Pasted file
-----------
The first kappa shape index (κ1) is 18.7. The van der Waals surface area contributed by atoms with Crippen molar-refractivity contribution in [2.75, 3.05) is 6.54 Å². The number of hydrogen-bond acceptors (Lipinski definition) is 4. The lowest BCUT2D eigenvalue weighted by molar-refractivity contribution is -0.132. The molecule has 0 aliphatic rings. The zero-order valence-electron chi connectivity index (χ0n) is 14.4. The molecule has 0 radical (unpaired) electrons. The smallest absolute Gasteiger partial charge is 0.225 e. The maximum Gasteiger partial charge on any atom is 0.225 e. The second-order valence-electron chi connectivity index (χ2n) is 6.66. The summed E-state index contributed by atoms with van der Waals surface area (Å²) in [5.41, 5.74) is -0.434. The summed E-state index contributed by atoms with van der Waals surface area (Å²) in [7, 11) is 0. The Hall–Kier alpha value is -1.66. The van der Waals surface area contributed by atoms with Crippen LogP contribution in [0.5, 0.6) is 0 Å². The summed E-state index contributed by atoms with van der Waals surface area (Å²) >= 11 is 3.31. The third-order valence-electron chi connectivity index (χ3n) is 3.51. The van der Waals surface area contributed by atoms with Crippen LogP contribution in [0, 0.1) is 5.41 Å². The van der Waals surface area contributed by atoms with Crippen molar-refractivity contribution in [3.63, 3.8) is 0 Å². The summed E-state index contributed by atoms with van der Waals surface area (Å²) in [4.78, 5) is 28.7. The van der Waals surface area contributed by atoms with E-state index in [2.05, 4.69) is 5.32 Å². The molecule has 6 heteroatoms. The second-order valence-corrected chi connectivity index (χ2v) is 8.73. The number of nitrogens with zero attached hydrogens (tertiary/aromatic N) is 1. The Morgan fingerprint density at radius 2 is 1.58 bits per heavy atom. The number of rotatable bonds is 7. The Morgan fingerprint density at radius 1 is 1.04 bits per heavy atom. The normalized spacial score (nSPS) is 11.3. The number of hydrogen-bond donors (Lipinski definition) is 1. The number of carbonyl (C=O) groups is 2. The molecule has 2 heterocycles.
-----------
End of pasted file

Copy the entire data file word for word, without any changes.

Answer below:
The first kappa shape index (κ1) is 18.7. The van der Waals surface area contributed by atoms with Crippen molar-refractivity contribution in [2.75, 3.05) is 6.54 Å². The number of hydrogen-bond acceptors (Lipinski definition) is 4. The lowest BCUT2D eigenvalue weighted by molar-refractivity contribution is -0.132. The molecule has 0 aliphatic rings. The zero-order valence-electron chi connectivity index (χ0n) is 14.4. The molecule has 0 radical (unpaired) electrons. The smallest absolute Gasteiger partial charge is 0.225 e. The maximum Gasteiger partial charge on any atom is 0.225 e. The second-order valence-electron chi connectivity index (χ2n) is 6.66. The summed E-state index contributed by atoms with van der Waals surface area (Å²) in [5.41, 5.74) is -0.434. The summed E-state index contributed by atoms with van der Waals surface area (Å²) in [7, 11) is 0. The Hall–Kier alpha value is -1.66. The van der Waals surface area contributed by atoms with Crippen LogP contribution in [0.5, 0.6) is 0 Å². The summed E-state index contributed by atoms with van der Waals surface area (Å²) >= 11 is 3.31. The third-order valence-electron chi connectivity index (χ3n) is 3.51. The van der Waals surface area contributed by atoms with Crippen LogP contribution in [0, 0.1) is 5.41 Å². The van der Waals surface area contributed by atoms with Crippen molar-refractivity contribution in [3.63, 3.8) is 0 Å². The summed E-state index contributed by atoms with van der Waals surface area (Å²) in [4.78, 5) is 28.7. The van der Waals surface area contributed by atoms with E-state index in [2.05, 4.69) is 5.32 Å². The molecule has 6 heteroatoms. The second-order valence-corrected chi connectivity index (χ2v) is 8.73. The number of nitrogens with zero attached hydrogens (tertiary/aromatic N) is 1. The Morgan fingerprint density at radius 2 is 1.58 bits per heavy atom. The number of rotatable bonds is 7. The Morgan fingerprint density at radius 1 is 1.04 bits per heavy atom. The normalized spacial score (nSPS) is 11.3. The number of hydrogen-bond donors (Lipinski definition) is 1. The number of carbonyl (C=O) groups is 2. The molecule has 2 heterocycles.